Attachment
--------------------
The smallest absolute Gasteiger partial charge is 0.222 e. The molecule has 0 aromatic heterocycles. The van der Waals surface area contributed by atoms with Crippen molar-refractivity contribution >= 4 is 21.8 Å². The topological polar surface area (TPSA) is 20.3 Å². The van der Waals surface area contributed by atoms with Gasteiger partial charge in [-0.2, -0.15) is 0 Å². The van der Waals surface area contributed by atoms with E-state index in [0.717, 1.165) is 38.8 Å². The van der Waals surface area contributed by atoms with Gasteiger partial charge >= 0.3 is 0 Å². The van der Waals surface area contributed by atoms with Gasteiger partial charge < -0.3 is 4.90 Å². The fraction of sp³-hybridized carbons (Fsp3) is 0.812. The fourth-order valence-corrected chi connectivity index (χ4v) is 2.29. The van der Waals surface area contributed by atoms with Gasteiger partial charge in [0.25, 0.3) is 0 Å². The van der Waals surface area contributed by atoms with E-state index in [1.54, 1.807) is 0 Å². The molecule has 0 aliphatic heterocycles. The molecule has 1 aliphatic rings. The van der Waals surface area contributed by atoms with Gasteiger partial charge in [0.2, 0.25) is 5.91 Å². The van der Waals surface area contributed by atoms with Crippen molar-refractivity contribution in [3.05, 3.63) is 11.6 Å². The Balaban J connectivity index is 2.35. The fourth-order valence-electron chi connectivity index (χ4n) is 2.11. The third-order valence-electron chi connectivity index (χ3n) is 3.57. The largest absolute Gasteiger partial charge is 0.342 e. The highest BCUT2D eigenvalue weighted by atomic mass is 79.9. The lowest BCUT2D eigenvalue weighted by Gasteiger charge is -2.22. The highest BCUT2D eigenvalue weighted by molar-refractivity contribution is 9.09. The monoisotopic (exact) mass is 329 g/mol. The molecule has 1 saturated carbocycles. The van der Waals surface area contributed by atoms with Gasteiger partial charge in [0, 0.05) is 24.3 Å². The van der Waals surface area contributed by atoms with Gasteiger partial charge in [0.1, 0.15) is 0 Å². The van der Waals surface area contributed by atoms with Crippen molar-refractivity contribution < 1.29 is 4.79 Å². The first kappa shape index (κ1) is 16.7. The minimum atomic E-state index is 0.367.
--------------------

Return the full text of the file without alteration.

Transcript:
The smallest absolute Gasteiger partial charge is 0.222 e. The molecule has 0 aromatic heterocycles. The van der Waals surface area contributed by atoms with Crippen molar-refractivity contribution >= 4 is 21.8 Å². The topological polar surface area (TPSA) is 20.3 Å². The van der Waals surface area contributed by atoms with Gasteiger partial charge in [-0.2, -0.15) is 0 Å². The van der Waals surface area contributed by atoms with E-state index in [0.717, 1.165) is 38.8 Å². The van der Waals surface area contributed by atoms with Gasteiger partial charge >= 0.3 is 0 Å². The van der Waals surface area contributed by atoms with Gasteiger partial charge < -0.3 is 4.90 Å². The fraction of sp³-hybridized carbons (Fsp3) is 0.812. The fourth-order valence-corrected chi connectivity index (χ4v) is 2.29. The van der Waals surface area contributed by atoms with Gasteiger partial charge in [0.25, 0.3) is 0 Å². The van der Waals surface area contributed by atoms with E-state index in [1.54, 1.807) is 0 Å². The molecule has 0 aliphatic heterocycles. The molecule has 1 aliphatic rings. The van der Waals surface area contributed by atoms with Gasteiger partial charge in [0.2, 0.25) is 5.91 Å². The van der Waals surface area contributed by atoms with Crippen molar-refractivity contribution in [3.05, 3.63) is 11.6 Å². The Balaban J connectivity index is 2.35. The fourth-order valence-electron chi connectivity index (χ4n) is 2.11. The third-order valence-electron chi connectivity index (χ3n) is 3.57. The largest absolute Gasteiger partial charge is 0.342 e. The highest BCUT2D eigenvalue weighted by atomic mass is 79.9. The lowest BCUT2D eigenvalue weighted by Gasteiger charge is -2.22. The highest BCUT2D eigenvalue weighted by molar-refractivity contribution is 9.09. The monoisotopic (exact) mass is 329 g/mol. The molecule has 1 saturated carbocycles. The van der Waals surface area contributed by atoms with Gasteiger partial charge in [0, 0.05) is 24.3 Å². The van der Waals surface area contributed by atoms with Gasteiger partial charge in [0.1, 0.15) is 0 Å². The van der Waals surface area contributed by atoms with Crippen molar-refractivity contribution < 1.29 is 4.79 Å². The first kappa shape index (κ1) is 16.7. The minimum atomic E-state index is 0.367.